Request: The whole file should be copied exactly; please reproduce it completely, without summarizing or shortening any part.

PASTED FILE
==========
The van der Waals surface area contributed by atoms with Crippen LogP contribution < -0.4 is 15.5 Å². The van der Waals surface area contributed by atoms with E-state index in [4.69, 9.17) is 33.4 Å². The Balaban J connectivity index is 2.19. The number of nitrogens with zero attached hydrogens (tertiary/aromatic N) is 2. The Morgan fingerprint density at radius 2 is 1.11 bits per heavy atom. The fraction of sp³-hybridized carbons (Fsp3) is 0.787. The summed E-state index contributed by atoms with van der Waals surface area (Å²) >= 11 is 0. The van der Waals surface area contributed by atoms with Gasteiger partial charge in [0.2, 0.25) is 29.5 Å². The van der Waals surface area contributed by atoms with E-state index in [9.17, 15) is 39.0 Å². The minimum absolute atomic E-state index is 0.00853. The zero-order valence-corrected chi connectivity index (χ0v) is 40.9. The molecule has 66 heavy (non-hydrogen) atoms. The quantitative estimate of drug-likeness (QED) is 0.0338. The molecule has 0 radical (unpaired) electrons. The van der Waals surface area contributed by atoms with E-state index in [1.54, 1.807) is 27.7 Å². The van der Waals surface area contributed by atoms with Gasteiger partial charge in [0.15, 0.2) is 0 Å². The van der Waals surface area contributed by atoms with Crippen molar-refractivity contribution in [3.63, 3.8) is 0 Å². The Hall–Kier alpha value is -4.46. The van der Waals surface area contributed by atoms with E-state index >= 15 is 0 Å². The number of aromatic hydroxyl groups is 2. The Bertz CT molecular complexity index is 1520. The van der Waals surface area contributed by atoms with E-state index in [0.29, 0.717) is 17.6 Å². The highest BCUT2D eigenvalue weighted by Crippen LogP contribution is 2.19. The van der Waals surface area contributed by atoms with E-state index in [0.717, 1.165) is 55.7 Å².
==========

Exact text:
The van der Waals surface area contributed by atoms with Crippen LogP contribution < -0.4 is 15.5 Å². The van der Waals surface area contributed by atoms with E-state index in [4.69, 9.17) is 33.4 Å². The Balaban J connectivity index is 2.19. The number of nitrogens with zero attached hydrogens (tertiary/aromatic N) is 2. The Morgan fingerprint density at radius 2 is 1.11 bits per heavy atom. The fraction of sp³-hybridized carbons (Fsp3) is 0.787. The summed E-state index contributed by atoms with van der Waals surface area (Å²) >= 11 is 0. The van der Waals surface area contributed by atoms with Gasteiger partial charge in [0.2, 0.25) is 29.5 Å². The van der Waals surface area contributed by atoms with E-state index in [9.17, 15) is 39.0 Å². The minimum absolute atomic E-state index is 0.00853. The zero-order valence-corrected chi connectivity index (χ0v) is 40.9. The molecule has 66 heavy (non-hydrogen) atoms. The quantitative estimate of drug-likeness (QED) is 0.0338. The molecule has 0 radical (unpaired) electrons. The van der Waals surface area contributed by atoms with E-state index in [1.54, 1.807) is 27.7 Å². The van der Waals surface area contributed by atoms with Gasteiger partial charge in [0.15, 0.2) is 0 Å². The van der Waals surface area contributed by atoms with Crippen molar-refractivity contribution in [3.63, 3.8) is 0 Å². The Hall–Kier alpha value is -4.46. The van der Waals surface area contributed by atoms with E-state index >= 15 is 0 Å². The number of aromatic hydroxyl groups is 2. The Bertz CT molecular complexity index is 1520. The van der Waals surface area contributed by atoms with E-state index in [0.29, 0.717) is 17.6 Å². The highest BCUT2D eigenvalue weighted by Crippen LogP contribution is 2.19. The van der Waals surface area contributed by atoms with E-state index in [0.717, 1.165) is 55.7 Å².